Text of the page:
DXY was stable overnight:
But the Australian dollar jumped across the board:
Gold was hit:
EM stocks struggled:
Treasuries were sold:
Aussie bonds were belted:
Stocks were stable:
Westpac has the wrap:
US durable goods orders fell by a larger than expected 1.3% in May led by weakness in the always volatile aircraft category. Beyond that the May data showed some encouraging resilience for business investment; core capital goods orders posted a healthier 0.4% gain in May while core capital goods shipments, a proxy for business investment rose 0.7% in the month and the previous month was revised up to show a 0.4% increase from 0.0%. The US advance trade good report widened more than expected in May to $74.5bn from $72.1bn
FOMC member Daly said she’s uncomfortable with the low level of inflation, adding that the Fed may need to do more to get it back up to the 2% target.
President Trump reasserted his right to remove Fed Chair Powell from his post in a wide ranging interview with Fox Business, complaining that, “He’s not doing a good job” but spoke glowingly of the ECB President noting, saying he should be at the helm, “We should have Draghi instead of our Fed person”. On trade, he threatened once again to impose tariffs on the remaining $300bn in goods from China if there’s no progress on a deal when he meets President Xi at the G20 later this week, “My plan B’s maybe my plan A, my plan B is that if we don’t make a deal I will tariff, and maybe not at 25%, but maybe at 10%. Trump complained about the weak yuan too, “They devalue their currency like a ping-pong ball.”
NZ: the monthly business confidence survey (ANZ) has for some time been indicating slower economic growth. The May update ticked up slightly but remained in subdued territory.
Euro Area: Jun European Commission surveys are expected to show the business climate indicator edging down to 0.29 from 0.30 and economic confidence down to 104.8 from 105.1. Jun German and Spanish CPI are out ahead of the Euro Area release tomorrow.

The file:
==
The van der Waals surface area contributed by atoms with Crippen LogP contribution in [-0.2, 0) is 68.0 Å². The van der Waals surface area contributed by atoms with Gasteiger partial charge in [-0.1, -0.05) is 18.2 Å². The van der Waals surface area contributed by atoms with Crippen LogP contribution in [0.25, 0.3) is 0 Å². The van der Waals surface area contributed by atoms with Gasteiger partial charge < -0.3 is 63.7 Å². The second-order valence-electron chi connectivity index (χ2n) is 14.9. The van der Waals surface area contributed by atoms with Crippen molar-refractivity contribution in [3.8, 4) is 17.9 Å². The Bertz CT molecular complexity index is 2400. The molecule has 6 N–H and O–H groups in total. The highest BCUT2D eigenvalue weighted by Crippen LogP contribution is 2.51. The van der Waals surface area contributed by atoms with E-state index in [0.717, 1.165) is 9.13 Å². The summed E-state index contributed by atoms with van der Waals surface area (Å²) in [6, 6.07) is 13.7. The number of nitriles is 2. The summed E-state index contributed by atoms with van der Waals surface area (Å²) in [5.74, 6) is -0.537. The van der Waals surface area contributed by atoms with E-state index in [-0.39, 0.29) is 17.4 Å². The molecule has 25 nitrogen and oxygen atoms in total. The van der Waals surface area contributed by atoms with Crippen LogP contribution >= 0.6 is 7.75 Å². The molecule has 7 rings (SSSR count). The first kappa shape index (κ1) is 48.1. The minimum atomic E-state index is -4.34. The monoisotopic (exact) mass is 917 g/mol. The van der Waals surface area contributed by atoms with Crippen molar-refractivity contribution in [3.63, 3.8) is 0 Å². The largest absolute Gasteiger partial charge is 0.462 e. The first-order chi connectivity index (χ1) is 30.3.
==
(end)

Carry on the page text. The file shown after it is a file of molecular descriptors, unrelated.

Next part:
US: Q1 GDP 3rd estimate is expected to revised up to a 3.2% annualised pace from 3.1%. May pending home sales data and the Jun Kansas City Fed index are released.
The big news was this:
Treasury Secretary Steven Mnuchin told CNBC on Wednesday the U.S. and China were close to a trade deal, and he’s optimistic that progress can be made during weekend talks between President Donald Trump and China’s Xi Jinping.
“We were about 90% of the way there [with a deal] and I think there’s a path to complete this,” he told CNBC’s Hadley Gamble in Manama, Bahrain.He said he’s confident Trump and the Chinese president can make progress in stalled trade talks at the Group of 20 meeting. “The message we want to hear is that they want to come back to the table and continue because I think there is a good outcome for their economy and the U.S. economy to get balanced trade and to continue to build on this relationship.”
He did not provide any detail on what the final 10% of an agreement might entail, or what the sticking points are to completing a deal.
We can guess. The 10% is anything that will actually make it worth doing for the US. Ending forced technology transfers and IP theft and enforcement therein.
The Trump Administration can play this game for a long time to keep markets up but there is nothing actually new here.
Still, while the hope floats, so will the Australian dollar.